12 and 13 July 2022 in Brussels
The Conference started with a presentation by Nathalie Errard, Airbus, Head of the Brussels office, on the geopolitical impact of the war in Ukraine on the European defence industry.
Ms Errard made it very clear that, from the European defence industry’s point of view, a new security situation has arisen which will lead to an increase in defence spending.
The industry is ready to work even more than before in joint procurement projects. Airbus is an example of the success that such cooperation can have on the world market, both for civil and military projects.
Peter Wilke, wmp consult, presented the main results from the workshops held as part of the industriAll Europe project, which he summarised in ten theses. He, too, expects a significant increase in defence spending and, as a result, more projects and employment in the defence industry.
At the same time, however, the conflicts between more cooperation and Europeanisation on the one hand and the national interests of the European states on the other, remain characteristic for the individual armament projects. The structural problems of the European defence industry have not yet been eliminated. They are only being postponed into the future by higher demand.
In the coming years, however, there is an additional threat of bottlenecks in qualified labour for the industry.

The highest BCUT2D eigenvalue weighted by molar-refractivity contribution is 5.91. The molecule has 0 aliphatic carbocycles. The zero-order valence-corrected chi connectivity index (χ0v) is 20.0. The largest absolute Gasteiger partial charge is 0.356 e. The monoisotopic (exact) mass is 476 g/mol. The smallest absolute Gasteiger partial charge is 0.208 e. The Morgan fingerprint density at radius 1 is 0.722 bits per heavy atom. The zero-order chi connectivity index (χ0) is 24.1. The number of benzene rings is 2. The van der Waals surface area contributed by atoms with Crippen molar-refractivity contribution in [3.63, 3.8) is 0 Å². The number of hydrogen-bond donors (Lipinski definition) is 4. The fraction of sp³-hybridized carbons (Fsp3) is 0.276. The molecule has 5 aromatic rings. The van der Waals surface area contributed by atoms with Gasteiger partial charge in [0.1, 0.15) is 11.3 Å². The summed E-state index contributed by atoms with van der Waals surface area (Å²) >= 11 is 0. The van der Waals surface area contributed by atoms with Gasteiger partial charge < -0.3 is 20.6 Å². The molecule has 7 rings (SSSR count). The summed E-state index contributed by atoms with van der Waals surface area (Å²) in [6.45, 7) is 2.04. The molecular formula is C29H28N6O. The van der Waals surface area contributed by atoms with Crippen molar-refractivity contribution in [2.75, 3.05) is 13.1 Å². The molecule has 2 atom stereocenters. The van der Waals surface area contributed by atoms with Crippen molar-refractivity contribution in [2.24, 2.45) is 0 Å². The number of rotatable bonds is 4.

The afternoon session started with Anders Carp, Deputy CEO, Saab AB, who underlined the importance of further integration of the EU defence industries. EU defence industries are on their way to address the market demands and Mr. Carp saw a strong need for cooperation between the industry and trade unions in the next years. He argued in favour of increased investment in the defence sector and mentioned as an example the development of the next fighter aircraft. Here even two parallel projects might by possible from his point of view.
The afternoon session was concluded by a roundtable discussion, which brought a very strong consensus in the assessment of the new security situation.
The second conference day started with two contributions from Prof. Brzoska, SIPRI und Prof. Hartley, University of Kent on the development of defence expenditures and the economics of military procurement. Both described the recent trend of growing military expenditures and new challenges for a European security policy. But they also stressed that the cost of weapons systems continues to rise significantly. Cooperation projects in particular have their own dynamics here.
The final round table of the conference discussed the challenges of participation and codetermination by trade unions and workers’ representatives in the defence sector. The participants from Thales, Rheinmetall and Airbus described their systems of information and consultation by using European Works Councils. They underlined the importance of social dialogue for the companies and the industry.